WATERSHED-BASED TRADING CONCEPTS IN THE COLORADO RIVER BASIN – INNOVATIVE APPROACHES TO MULTIPLE WATER QUALITY AND ENVIRONMENTAL BENEFITS
Abstract:Nonpoint sources are logical targets for future pollution reduction efforts using water quality incentives like pollutant trading. In conjunction with the City of Grand Junction, Colorado, URS Corporation (URS) obtained grant funding from U.S. EPA to demonstrate a “Selenium Trading Program Framework” (Trading Program) within the Lower Colorado River Basin. Selenium is a significant water quality issue, as reflected on the Colorado 303(d) list for Colorado River Basin stream segments. The Trading Program provides an innovative mechanism for multiple water quality and environmental benefits in the area, including;
Identifying, selecting, and piloting effective selenium controls to address the selenium TMDL,
Reducing nonpoint source loading from agricultural and urban sources,
Enhancing the habitat for aquatic life in the Lower Colorado River and facilitating endangered fish species recovery,
Exploring opportunities for cross pollutant trading,
Developing a trading program that encourages “from the grassroots up” approaches,
Maximizing trading partner flexibility (i.e. between point and nonpoint sources; nonpoint and nonpoint sources; nonpoint and point sources), and
Improving the chemical, physical and biological integrity of the Lower Colorado River.
This unique trading demonstration project tests and applies trading tools and approaches geared towards holistic environmental benefits and effective reduction of selenium from agricultural and urban sources. Other water quality benefits inherent to the Trading Program include a reduction of nutrient and sediment loads.
Features of the Trading Program in the Lower Colorado River Basin (Colorado) target the following critical water quality and environmental issues:
High selenium concentrations are a serious concern in the Lower Colorado River Basin, Colorado. The selenium is found naturally in the Mancos Shale and leaches into the system as a result of irrigation return flow and deep percolation. The Colorado River, as well as a number of tributary streams, exceed the water quality standard for selenium.
Habitat for four threatened and endangered fish species is located along the Colorado River within the study area. Recovery actions proposed by the U.S. Fish and Wildlife Service are important to improving habitat for these species in the Colorado River. Opportunities for facilitating implementation of these actions through the Trading Program are being investigated.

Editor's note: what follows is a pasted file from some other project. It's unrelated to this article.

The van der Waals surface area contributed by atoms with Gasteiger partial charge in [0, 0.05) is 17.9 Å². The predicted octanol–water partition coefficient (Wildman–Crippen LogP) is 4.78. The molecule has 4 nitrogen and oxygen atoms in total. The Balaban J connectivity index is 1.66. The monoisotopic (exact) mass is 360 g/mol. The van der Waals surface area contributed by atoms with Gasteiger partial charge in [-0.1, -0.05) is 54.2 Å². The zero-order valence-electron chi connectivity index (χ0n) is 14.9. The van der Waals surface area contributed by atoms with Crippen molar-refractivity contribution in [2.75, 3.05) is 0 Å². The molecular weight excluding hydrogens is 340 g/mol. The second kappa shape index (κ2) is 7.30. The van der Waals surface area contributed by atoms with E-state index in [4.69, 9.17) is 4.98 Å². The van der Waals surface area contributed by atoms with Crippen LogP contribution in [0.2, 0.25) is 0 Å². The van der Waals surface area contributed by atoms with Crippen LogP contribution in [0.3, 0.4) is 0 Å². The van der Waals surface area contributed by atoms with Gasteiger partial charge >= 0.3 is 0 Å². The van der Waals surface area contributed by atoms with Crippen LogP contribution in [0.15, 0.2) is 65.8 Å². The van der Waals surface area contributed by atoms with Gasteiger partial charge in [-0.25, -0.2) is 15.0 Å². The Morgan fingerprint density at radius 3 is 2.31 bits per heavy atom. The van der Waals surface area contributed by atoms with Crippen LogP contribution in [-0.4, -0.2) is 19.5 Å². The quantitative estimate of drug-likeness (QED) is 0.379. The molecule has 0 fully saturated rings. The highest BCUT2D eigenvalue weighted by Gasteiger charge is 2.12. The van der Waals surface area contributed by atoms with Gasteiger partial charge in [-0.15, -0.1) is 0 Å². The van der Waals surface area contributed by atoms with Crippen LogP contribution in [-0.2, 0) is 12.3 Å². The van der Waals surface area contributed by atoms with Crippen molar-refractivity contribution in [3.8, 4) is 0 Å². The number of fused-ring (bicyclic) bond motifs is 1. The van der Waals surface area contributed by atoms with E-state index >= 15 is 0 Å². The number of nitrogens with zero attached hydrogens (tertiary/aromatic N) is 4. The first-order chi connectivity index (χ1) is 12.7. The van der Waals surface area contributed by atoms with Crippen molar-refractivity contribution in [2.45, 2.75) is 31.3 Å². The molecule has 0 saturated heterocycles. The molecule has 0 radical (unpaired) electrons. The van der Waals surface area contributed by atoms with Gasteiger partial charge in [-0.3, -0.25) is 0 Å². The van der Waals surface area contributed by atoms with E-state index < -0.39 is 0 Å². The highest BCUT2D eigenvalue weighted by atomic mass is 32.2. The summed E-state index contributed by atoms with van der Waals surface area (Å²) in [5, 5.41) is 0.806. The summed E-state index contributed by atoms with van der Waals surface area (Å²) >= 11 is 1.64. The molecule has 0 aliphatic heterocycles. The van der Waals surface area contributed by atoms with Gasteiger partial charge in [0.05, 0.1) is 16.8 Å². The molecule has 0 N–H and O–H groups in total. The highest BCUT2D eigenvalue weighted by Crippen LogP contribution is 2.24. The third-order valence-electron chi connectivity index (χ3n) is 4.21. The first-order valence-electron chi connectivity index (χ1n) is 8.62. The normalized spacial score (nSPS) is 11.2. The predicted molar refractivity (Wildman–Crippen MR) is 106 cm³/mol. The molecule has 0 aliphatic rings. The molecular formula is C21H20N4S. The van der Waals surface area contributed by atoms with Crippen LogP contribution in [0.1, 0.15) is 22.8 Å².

Agricultural nonpoint sources can be managed to reduce selenium loads. The Grand Valley of the Lower Colorado River Basin contains some of Colorado's richest agricultural lands, ideally suited for the production of fruits, vegetables, and grains. A variety of selenium control options are being analyzed and pilot-tested with watershed stakeholders to identify cost-effective and socially acceptable pollutant reduction mechanisms under the Trading Program.
Selenium and nutrient loads from Individual Sewer Disposal Systems (ISDS) can be managed. A potential source of selenium and nutrient loads to alluvial groundwater and surface water is ISDS leachate. Municipalities in the region, such as the City of Grand Junction, are well suited to evaluate the costs and water quality benefits of an ISDS conversion program in key areas of selenium contribution.
Stormwater is a potential contributor to selenium loads in the Lower Colorado River Basin. Pollutant reduction facilities that target selenium removal from stormwater discharges may result in water quality benefits conducive to the Trading Program.
Wastewater treatment facilities (WWTFs) are challenged to meet wasteload allocations and stringent effluent concentration limits. The aquatic life (chronic) standard for selenium is 5 ∝g/L. Due to the selenium issues in the basin, WWTFs may be required to use this selenium standard to come up with water quality based effluent limits.
Document Type: Research Article
Publication date: January 1, 2004
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